Type 2 diabetes is a modern epidemic. According to Diabetes UK, there are now more than 4.5 million people living with diabetes in the UK, 90 per cent of which have type 2 diabetes. It’s most common in those over age 40 (or over age 25 if you are black or Asian). Your age, genetics and your weight are the key risk factors for type 2 diabetes.
What is Type 2 diabetes?
Type 2 diabetes develops when the insulin-producing cells in the body are unable to produce enough insulin, or when the insulin that is produced does not work properly (known as insulin resistance). Insulin is the hormone in your body that helps your body to use glucose for energy. Glucose is carried in the blood and insulin unlocks cells so glucose can enter body cells and be used as energy.
What are the main symptoms of diabetes?
- Excessive thirst
- Increased urination
- Persistent hunger, even after a meal
- Tingling or numbness in hands and feet
- Erectile dysfunction
- Blurred vision
- Hearing loss
- Unexplained weight loss
How is diabetes diagnosed?
Diabetes is diagnosed with a simple blood test. It’s a fasting blood test designed to measure the glucose levels in your blood.
Are there any complications with diabetes?
Potentially yes. Living with diabetes you are much more likely to suffer from other chronic illnesses, such as cardiovascular disease. You are, for example, twice as likely to have a stroke as compared with people who don’t have diabetes. Kidney disease is more common in people with diabetes, as is the eye disease, retinopathy. People with diabetes are also at a greater risk of depression and dementia.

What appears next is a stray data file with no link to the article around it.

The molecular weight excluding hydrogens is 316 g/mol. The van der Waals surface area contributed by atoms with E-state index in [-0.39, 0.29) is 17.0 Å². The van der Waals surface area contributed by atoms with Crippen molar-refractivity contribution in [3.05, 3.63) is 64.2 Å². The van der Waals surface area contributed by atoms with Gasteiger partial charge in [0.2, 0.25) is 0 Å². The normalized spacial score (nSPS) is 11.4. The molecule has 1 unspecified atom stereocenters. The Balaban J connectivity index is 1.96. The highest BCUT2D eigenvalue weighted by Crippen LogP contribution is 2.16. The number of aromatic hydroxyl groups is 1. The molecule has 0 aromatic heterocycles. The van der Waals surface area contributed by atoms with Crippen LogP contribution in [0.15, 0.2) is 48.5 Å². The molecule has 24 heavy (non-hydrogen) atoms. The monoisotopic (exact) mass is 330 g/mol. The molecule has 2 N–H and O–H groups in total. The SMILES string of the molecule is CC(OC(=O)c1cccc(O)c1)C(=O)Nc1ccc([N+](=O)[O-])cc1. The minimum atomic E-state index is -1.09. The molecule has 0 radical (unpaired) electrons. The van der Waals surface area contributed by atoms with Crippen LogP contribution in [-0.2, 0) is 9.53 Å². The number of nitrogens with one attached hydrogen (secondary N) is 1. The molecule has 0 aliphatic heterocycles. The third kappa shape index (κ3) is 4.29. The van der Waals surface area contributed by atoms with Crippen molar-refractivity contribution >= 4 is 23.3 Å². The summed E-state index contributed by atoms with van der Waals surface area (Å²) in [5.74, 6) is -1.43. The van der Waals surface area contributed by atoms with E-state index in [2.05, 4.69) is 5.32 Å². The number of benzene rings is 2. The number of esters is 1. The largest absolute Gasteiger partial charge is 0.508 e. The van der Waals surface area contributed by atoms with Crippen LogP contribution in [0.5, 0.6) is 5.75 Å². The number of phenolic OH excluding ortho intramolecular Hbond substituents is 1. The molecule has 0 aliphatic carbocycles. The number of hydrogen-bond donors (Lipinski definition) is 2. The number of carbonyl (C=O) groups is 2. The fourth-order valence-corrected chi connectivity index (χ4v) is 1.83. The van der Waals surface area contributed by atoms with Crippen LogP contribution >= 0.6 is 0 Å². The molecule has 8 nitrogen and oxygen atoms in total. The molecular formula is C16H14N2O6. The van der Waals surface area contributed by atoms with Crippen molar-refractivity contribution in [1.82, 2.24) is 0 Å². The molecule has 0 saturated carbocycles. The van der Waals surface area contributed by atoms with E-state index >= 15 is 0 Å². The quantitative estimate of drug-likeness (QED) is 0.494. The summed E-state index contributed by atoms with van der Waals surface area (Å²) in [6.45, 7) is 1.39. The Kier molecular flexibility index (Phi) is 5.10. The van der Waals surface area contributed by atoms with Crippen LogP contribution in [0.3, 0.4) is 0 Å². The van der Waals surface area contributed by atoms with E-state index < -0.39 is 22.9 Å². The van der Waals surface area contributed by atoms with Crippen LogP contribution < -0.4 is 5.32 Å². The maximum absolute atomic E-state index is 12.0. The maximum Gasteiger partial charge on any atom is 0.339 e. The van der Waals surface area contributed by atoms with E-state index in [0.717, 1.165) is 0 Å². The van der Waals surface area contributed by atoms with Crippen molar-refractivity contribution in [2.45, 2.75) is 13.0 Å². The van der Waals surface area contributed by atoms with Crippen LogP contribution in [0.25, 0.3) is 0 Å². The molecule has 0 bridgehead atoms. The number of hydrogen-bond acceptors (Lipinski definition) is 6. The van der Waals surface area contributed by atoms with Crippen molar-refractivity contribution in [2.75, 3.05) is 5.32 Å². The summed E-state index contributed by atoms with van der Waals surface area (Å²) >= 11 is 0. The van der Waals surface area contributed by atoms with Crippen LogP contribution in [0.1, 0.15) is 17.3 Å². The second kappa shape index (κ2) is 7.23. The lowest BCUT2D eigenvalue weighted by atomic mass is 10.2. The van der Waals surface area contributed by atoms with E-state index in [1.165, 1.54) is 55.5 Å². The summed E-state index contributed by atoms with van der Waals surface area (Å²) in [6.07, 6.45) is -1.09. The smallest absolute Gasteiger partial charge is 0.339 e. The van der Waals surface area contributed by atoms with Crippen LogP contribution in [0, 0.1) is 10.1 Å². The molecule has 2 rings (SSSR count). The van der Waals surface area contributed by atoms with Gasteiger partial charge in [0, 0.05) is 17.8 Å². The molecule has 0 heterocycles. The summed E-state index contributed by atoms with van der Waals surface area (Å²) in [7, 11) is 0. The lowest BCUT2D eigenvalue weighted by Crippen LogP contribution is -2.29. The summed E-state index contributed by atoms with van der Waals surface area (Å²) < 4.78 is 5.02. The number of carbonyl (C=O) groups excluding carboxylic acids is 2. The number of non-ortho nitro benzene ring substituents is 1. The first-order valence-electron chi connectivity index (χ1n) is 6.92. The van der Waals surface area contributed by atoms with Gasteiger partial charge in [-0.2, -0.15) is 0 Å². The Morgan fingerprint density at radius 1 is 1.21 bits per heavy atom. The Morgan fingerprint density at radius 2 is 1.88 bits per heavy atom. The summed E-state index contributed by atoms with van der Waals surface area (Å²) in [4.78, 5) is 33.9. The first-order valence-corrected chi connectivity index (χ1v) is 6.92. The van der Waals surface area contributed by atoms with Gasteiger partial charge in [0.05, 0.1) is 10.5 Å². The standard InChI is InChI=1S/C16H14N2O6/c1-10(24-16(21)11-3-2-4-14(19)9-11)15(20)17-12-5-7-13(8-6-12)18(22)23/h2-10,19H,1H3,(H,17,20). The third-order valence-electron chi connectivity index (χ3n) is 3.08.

How to reduce the risk of getting diabetes
In type 2 diabetes there is a complex mix of genetics and environmental factors underlying the condition. It tends to run in families. However, obesity is the most potent risk factor, especially in those with an apple shape (large around the middle). A healthier diet and more exercise are the two greatest measures you can take to protect yourself against type 2 diabetes. Here are some key tips:
- Avoid fast food, ready meals and calorie-rich food
- Avoid too much sugary food, and cut out sugary drinks
- Develop healthy eating habits and lose excess weight
- Exercise regularly. You should aim for 30 minutes a day of moderate intensity exercise at least five days a week.
Having diabetes could prevent you getting private health insurance as it’s commonly listed by insurers as a pre-existing condition they won’t cover if you already have the condition before your policy starts.
If you want to find out more about your risk, consult a medical professional, such as your GP or private doctor. Always consult a medical professional if you have any concerns about your health.